“Gaadi roko”, I didn’t know if I exclaimed that or whispered it. I had caught a glimpse of something which everyone else sitting with me could never dream of! My heart, which had been pounding heavily since the Sambhar’s alarm call, was now exhausted and it took a second’s rest… with my eye set in the viewfinder, and my right index finger gently pressing the shutter button, I exclaimed, “Wo aa raha hai tiger”. I don’t remember if I released the shutter button first, or my family and the guide sprang to their seats on all corners and looked out to see. I muttered under my breath “Koi hilna nahi warna picture kharab ho jayegi!”
The charm and grace that Paarwali is known for, was missing today. I couldn’t help but notice her eyes gleaming with ferocity. She was caught red-handed. Her paws were crimson and her whiskers which till now I had seen dipped in water, today were soaked with blood. The tigress was coming down the junction of roads straight towards us with a fresh kill in her mouth. A fawn’s neck was caught in her sharp canines. Its body ruthlessly swung left and right. There was silence in the Gypsy. We were left awestruck by this sight. I always knew my dream to see a tiger with its kill would be fulfilled one day, but I never considered that I would be a spectator to such a cruel act. My dream snatched away a little deer from its mother. The young baby, who was looked after carefully by its mother, the hide which the mother licked when the baby was born, was today soaked in blood that gushed from the jugular, which the tigress must have gulped down with relish. The tiny and delicate legs on which the fawn ran around with its family and friends were broken by the deadly jaws and were dabbled in mud as the tiger brutally dragged it. Its rear had already been devoured and the remaining flesh was bulging out of shape. I could see an untouched part of the dead body and I wished she ate that in front of me.
I wanted to see tigress’s face in the tiny belly and canines with chunks of meat sticking to them. I am a photographer. The tigress walked around twenty meters and made her way towards the elephant grass. As she turned slightly, I could see the half-closed eyes of the fawn and its tongue sticking out. The fragile neck was also broken, which its mother would never want to see. I had the advantage of high elevation and could still see the tigress move in the tall grass. We anticipated the tigress would enter the bhaang fields, but even so, I scanned each patch of grass to be sure not to miss her. We rushed to the high bank and without any delay she appeared once again with the kill. As she entered the bhaang bushes, I could hear some movement in the grass and thought my wish came true, of watching her eat the kill. But with further hustle, I could make out she was hiding her kill from the ravenous eyes of scavengers. Time passed, and in the shimmering afternoon, she walked to a small pond to take a dip. Soon, her deadly acts were washed with water. The jungle was used to witnessing such brutal acts. I realized this was nature. One mother had lost its baby while it filled the stomach of another mother, who has to raise her new-borns which were still hiding somewhere in the jungle waiting for their mother to come back with food.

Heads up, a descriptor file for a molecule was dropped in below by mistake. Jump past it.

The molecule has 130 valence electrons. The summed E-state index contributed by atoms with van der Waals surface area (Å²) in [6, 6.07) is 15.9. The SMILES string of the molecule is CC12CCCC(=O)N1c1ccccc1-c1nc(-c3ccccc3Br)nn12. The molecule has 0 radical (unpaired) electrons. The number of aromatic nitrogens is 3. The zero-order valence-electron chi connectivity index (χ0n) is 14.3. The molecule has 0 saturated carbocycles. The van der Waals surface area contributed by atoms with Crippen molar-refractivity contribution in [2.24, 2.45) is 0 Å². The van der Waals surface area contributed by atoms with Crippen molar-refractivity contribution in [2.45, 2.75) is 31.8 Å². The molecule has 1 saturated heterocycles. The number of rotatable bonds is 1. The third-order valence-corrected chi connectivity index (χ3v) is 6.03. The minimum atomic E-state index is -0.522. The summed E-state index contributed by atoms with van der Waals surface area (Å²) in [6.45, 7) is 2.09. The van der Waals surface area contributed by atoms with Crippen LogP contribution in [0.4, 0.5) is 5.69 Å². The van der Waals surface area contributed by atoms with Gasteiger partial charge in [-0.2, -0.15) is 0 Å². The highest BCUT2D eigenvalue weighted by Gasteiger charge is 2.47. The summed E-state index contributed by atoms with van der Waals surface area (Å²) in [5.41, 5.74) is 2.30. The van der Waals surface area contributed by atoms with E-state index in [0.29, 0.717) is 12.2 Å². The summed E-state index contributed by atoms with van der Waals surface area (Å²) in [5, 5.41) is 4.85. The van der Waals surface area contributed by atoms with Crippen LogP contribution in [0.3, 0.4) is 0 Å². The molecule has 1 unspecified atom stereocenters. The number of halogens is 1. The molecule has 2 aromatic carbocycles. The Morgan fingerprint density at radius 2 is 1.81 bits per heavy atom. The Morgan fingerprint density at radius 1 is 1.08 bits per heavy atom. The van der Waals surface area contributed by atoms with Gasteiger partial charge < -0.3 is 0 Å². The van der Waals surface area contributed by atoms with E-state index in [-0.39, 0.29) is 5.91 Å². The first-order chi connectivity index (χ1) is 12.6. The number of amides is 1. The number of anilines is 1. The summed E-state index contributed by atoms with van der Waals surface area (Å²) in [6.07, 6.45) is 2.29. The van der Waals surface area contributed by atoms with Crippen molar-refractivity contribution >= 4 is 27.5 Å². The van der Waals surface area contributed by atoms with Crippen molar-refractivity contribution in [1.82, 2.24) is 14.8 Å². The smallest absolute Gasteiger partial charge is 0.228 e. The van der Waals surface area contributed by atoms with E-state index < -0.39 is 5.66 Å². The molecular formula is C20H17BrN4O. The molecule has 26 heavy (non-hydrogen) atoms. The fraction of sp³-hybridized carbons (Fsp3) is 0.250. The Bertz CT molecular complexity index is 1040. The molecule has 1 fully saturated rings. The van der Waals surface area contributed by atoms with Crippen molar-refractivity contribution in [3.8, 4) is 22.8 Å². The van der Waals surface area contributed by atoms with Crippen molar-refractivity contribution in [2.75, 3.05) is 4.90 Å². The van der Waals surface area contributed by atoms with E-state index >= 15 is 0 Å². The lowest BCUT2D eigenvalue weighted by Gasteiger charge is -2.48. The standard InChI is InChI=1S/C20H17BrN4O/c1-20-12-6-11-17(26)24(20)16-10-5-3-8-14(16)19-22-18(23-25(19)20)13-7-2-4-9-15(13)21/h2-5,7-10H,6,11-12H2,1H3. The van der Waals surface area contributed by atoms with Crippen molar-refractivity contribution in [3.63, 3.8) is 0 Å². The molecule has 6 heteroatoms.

The weather was changing. To counter the oppressive May heat, rain clouds rushed from Garhwal district and there was a visible joy in the birds and grass, which till now were silent and still. We were a few meters away from the dead body of a fawn discussing how everyone in the park missed this opportunity…
My mood was swinging like the Shrike on a blade of grass and I wanted to celebrate my victory of achieving my dream picture. I loaded disposable glasses with the refreshing delight, SHARBAT-E-ROOHAFZA. The red colour of the drink was reminding me of the blood smeared pictures of tigers I had taken. I was joyful that my dream was fulfilled and sad that a mother lost her baby. Confused, I was returning back to the Dhikala Forest Rest House crossing a riverbed which seemed to be the playground for a troop of monkeys. I stopped to photograph happy mothers with their infants, sitting and removing lice from their newborns and feeding them. I realized one of the babies was unusually inactive and wasn’t jumping in his mother’s lap. I looked carefully and noticed that its hide had turned unusually dark and pale. The baby didn’t seem to move at all. This mother was more cautious and held her baby tighter than other mothers. I zoomed into my picture in my camera and noticed that the baby was dead. Another mother in nature had lost her joy today.
My guide told me that this baby died nearly twelve days ago and since then its mother has been carrying the dead body with her. This sight left me thunderstruck. The riverbed stretched along the path and mourned the loss of the baby, wearing white pebbles to show sympathy to the mother, and solidarity, but not mercy. I realised nature, in its course to nurture its beings, can’t show mercy to all, always. That’s her nature.
Cover Photo: Tiger | By Sumit Das (#SaevusGallery Member)